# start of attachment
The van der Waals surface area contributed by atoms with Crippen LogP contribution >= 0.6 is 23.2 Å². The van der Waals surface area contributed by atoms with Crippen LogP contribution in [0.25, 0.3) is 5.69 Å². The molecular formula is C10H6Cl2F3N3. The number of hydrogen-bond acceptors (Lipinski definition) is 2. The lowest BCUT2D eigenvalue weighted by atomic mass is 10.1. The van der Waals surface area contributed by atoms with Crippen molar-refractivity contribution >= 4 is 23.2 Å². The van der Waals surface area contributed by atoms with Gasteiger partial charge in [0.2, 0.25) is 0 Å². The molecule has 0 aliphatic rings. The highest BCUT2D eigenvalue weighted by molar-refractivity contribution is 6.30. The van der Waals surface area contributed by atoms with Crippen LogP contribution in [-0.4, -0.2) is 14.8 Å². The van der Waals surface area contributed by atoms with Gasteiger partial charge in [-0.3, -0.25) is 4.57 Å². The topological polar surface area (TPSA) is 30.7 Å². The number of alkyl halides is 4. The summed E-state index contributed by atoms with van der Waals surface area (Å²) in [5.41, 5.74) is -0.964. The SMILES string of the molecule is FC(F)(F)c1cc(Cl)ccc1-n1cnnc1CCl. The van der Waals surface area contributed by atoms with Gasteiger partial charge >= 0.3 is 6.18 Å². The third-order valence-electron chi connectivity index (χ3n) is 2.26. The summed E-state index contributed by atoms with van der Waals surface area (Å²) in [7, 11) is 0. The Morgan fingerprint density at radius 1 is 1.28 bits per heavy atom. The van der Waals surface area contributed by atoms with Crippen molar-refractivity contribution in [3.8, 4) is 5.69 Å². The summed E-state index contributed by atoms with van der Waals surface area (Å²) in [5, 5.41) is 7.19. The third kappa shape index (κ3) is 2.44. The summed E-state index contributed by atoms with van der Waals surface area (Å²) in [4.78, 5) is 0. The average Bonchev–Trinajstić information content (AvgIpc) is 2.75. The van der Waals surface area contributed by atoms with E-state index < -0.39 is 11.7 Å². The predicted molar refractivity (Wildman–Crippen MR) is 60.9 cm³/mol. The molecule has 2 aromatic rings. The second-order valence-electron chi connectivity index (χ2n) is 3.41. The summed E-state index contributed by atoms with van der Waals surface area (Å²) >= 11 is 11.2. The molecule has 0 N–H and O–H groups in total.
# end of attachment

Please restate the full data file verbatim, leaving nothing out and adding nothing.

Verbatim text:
The van der Waals surface area contributed by atoms with Crippen LogP contribution >= 0.6 is 23.2 Å². The van der Waals surface area contributed by atoms with Crippen LogP contribution in [0.25, 0.3) is 5.69 Å². The molecular formula is C10H6Cl2F3N3. The number of hydrogen-bond acceptors (Lipinski definition) is 2. The lowest BCUT2D eigenvalue weighted by atomic mass is 10.1. The van der Waals surface area contributed by atoms with Crippen molar-refractivity contribution >= 4 is 23.2 Å². The van der Waals surface area contributed by atoms with Gasteiger partial charge in [0.2, 0.25) is 0 Å². The molecule has 0 aliphatic rings. The highest BCUT2D eigenvalue weighted by molar-refractivity contribution is 6.30. The van der Waals surface area contributed by atoms with Crippen LogP contribution in [-0.4, -0.2) is 14.8 Å². The van der Waals surface area contributed by atoms with Gasteiger partial charge in [-0.3, -0.25) is 4.57 Å². The topological polar surface area (TPSA) is 30.7 Å². The number of alkyl halides is 4. The summed E-state index contributed by atoms with van der Waals surface area (Å²) in [5.41, 5.74) is -0.964. The SMILES string of the molecule is FC(F)(F)c1cc(Cl)ccc1-n1cnnc1CCl. The van der Waals surface area contributed by atoms with Gasteiger partial charge >= 0.3 is 6.18 Å². The third-order valence-electron chi connectivity index (χ3n) is 2.26. The summed E-state index contributed by atoms with van der Waals surface area (Å²) in [7, 11) is 0. The Morgan fingerprint density at radius 1 is 1.28 bits per heavy atom. The van der Waals surface area contributed by atoms with Crippen molar-refractivity contribution in [3.8, 4) is 5.69 Å². The summed E-state index contributed by atoms with van der Waals surface area (Å²) in [5, 5.41) is 7.19. The third kappa shape index (κ3) is 2.44. The summed E-state index contributed by atoms with van der Waals surface area (Å²) in [4.78, 5) is 0. The average Bonchev–Trinajstić information content (AvgIpc) is 2.75. The van der Waals surface area contributed by atoms with E-state index < -0.39 is 11.7 Å². The predicted molar refractivity (Wildman–Crippen MR) is 60.9 cm³/mol. The molecule has 2 aromatic rings. The second-order valence-electron chi connectivity index (χ2n) is 3.41. The summed E-state index contributed by atoms with van der Waals surface area (Å²) >= 11 is 11.2. The molecule has 0 N–H and O–H groups in total.